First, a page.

Dee Gaug, J.D.
Free All Captive Elephants (FACE)  #FACE


Media Links:


Court Reports on Nosey’s Trial in Alabama:

Excerpt from court reporting:  

Dr. Lydia Young, full time associate veterinarian at the Elephant Sanctuary, was next to testify. She talked about her background, education, training and publications, revealing that she’s spent time in Thailand caring for a group of several thousand elephants.  She was stipulated as the state’s elephant expert. She was there when Nosey arrived at the sanctuary in the early morning hours of November 10 to observe her as she exited the transport trailer and went into their barn. She says the elephant was calm, alert and curious.

“She took her time gently exiting the trailer and was very interested in all of the new food available to her,” Young said.

Nosey had the most severe built up of dead skin of any elephant that I’ve ever observed,” she said, adding that the condition had spread all over her body.

A bacterial infection was also found in the cracks her skin, which can be life-threatening if not treated.

On the stand, she compared pictures of Nosey to other healthy elephants at the sanctuary, saying it shows how “abnormal” Nosey’s skin was.

She spoke to results from testing done on the skin on Nosey’s flank, which she says showed that the infection had been present for a very long time.

“My opinion is that the condition had been present for months to possibly years,” she added.

The longer an infection has been present, the harder it is to treat, she said.

A treatment plan was developed and implemented to help her skin repair. She may need lifelong care for her skin problems, Young said.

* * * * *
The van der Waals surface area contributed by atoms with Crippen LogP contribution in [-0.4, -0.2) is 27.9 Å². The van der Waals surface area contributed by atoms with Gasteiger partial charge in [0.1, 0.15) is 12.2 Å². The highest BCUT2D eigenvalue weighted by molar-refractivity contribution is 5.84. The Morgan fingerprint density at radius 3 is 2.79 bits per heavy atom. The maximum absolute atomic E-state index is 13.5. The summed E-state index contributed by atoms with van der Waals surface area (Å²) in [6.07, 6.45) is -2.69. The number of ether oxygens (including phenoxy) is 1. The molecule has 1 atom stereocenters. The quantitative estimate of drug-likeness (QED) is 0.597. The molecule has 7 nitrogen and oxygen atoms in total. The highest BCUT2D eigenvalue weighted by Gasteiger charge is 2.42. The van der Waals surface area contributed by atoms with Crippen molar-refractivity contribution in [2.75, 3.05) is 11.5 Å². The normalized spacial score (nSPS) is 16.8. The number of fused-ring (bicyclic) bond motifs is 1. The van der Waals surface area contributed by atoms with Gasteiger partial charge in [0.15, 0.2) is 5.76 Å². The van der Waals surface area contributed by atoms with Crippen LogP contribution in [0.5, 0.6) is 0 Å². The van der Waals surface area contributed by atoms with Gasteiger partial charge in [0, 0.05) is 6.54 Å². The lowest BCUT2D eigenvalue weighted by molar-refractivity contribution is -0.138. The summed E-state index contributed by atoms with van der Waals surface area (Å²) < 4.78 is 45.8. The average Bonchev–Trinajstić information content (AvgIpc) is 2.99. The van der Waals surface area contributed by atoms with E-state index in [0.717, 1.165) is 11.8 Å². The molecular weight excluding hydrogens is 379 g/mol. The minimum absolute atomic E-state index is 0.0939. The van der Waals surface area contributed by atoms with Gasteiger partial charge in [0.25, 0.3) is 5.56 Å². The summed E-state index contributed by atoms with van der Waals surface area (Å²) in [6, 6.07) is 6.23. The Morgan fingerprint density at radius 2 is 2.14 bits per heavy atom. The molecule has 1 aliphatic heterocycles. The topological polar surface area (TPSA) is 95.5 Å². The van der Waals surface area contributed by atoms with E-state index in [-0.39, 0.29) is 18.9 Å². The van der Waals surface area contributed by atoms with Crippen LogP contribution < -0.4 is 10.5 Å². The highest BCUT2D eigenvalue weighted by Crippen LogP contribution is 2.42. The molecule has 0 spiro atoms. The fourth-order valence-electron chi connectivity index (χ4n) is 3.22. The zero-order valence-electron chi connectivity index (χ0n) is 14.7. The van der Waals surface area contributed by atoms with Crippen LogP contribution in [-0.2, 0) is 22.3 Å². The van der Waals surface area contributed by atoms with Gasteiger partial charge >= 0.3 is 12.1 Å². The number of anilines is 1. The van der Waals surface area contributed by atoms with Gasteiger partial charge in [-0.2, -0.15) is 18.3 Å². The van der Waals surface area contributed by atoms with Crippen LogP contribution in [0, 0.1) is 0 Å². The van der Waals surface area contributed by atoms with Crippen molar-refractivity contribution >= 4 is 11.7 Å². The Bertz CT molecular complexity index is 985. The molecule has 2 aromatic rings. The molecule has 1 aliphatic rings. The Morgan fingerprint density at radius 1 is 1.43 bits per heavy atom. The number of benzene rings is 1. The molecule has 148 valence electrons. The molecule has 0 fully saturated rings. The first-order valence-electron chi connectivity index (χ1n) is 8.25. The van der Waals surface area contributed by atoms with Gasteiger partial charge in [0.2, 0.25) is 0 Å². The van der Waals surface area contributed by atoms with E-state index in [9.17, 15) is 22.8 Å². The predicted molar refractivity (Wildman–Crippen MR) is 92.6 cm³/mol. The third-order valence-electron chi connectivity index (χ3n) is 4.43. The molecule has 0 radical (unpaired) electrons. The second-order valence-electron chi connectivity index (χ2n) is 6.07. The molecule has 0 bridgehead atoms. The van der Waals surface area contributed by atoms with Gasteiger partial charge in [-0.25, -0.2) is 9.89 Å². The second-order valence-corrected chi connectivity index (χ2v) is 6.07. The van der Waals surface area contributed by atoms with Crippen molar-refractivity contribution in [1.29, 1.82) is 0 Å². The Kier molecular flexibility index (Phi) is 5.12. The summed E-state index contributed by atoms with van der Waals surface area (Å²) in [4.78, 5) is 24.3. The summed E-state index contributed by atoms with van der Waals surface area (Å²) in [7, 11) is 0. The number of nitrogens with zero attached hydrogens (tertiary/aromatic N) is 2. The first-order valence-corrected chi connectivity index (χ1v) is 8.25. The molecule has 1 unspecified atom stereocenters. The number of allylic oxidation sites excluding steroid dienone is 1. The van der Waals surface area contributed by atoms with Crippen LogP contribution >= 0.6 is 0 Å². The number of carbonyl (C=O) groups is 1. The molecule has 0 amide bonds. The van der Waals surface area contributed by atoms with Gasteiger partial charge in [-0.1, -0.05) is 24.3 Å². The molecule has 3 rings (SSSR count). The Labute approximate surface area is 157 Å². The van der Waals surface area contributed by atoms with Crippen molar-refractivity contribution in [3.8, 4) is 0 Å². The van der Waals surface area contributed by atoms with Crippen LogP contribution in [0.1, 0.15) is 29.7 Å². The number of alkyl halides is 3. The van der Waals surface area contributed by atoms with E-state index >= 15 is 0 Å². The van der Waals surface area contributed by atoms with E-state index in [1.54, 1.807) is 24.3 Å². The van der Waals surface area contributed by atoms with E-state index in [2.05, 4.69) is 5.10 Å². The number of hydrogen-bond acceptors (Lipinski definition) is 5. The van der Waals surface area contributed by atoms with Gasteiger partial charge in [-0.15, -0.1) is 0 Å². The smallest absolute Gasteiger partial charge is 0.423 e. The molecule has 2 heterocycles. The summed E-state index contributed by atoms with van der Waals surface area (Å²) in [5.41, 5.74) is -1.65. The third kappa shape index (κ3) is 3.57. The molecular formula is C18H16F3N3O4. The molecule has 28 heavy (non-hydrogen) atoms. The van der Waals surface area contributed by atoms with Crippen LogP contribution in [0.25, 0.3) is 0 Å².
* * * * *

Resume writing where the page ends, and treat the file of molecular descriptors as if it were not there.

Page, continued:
Urine samples also proved “lots and lots of bacteria” present in Nosey’s urine. She had a urinary tract infection, but she has improved, Young said

The defense said they felt ambushed by Young’s testimony.

X-rays of Nosey’s leg and foot show she has osteoarthritis, Dr. Young said.

She submitted them to a zoological radiologist for review. The radiologist provided a written report, also noting osteoarthritis findings.

Young says more tests need to be done, but she says there’s a presence of a “systemic, progressive musculoskeletal disease.”

“It’s believed to be an uncomfortable to painful disease as it progresses,” she added.

Nosey was also diagnosed with roundworm and was dewormed with medicine.

The defense pointed out that other elephants have died while living at the sanctuary. Dr. Young says the sanctuary exists to care for aging elephants. Since her employment, it has lost six elephants since 2014.


The defense attorney went on to mention that the USDA looked at Nosey four days before she was seized and before she was examined by the sanctuary staff, but the USDA did not confiscate.

The defense questioned Dr. Young’s various prognoses, saying nothing was immediately life threatening.

“If she is returned to the conditions she was previously held…in my opinion, those circumstances could be very detrimental to her health,” Dr. Young testified. “In those conditions, she will not improve.”